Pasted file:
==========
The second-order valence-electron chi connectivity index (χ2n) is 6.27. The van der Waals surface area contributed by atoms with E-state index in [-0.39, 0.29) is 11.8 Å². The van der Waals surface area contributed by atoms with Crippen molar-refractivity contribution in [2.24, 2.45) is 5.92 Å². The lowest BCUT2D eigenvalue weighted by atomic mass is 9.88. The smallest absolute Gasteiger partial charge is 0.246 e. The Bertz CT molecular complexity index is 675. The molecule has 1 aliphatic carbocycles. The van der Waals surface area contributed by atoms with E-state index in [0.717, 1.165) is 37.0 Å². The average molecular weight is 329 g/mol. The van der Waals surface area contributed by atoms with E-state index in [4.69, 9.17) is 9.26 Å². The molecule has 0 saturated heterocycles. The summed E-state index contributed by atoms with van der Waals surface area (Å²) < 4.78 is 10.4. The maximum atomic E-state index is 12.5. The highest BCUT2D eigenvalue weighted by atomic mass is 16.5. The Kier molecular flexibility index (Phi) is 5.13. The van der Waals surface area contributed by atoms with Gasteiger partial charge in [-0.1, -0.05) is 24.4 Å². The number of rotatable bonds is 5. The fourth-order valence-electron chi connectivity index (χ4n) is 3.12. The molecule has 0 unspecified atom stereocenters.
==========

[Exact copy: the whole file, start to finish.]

The second-order valence-electron chi connectivity index (χ2n) is 6.27. The van der Waals surface area contributed by atoms with E-state index in [-0.39, 0.29) is 11.8 Å². The van der Waals surface area contributed by atoms with Crippen molar-refractivity contribution in [2.24, 2.45) is 5.92 Å². The lowest BCUT2D eigenvalue weighted by atomic mass is 9.88. The smallest absolute Gasteiger partial charge is 0.246 e. The Bertz CT molecular complexity index is 675. The molecule has 1 aliphatic carbocycles. The van der Waals surface area contributed by atoms with E-state index in [0.717, 1.165) is 37.0 Å². The average molecular weight is 329 g/mol. The van der Waals surface area contributed by atoms with E-state index in [4.69, 9.17) is 9.26 Å². The molecule has 0 saturated heterocycles. The summed E-state index contributed by atoms with van der Waals surface area (Å²) < 4.78 is 10.4. The maximum atomic E-state index is 12.5. The highest BCUT2D eigenvalue weighted by atomic mass is 16.5. The Kier molecular flexibility index (Phi) is 5.13. The van der Waals surface area contributed by atoms with Gasteiger partial charge in [-0.1, -0.05) is 24.4 Å². The number of rotatable bonds is 5. The fourth-order valence-electron chi connectivity index (χ4n) is 3.12. The molecule has 0 unspecified atom stereocenters.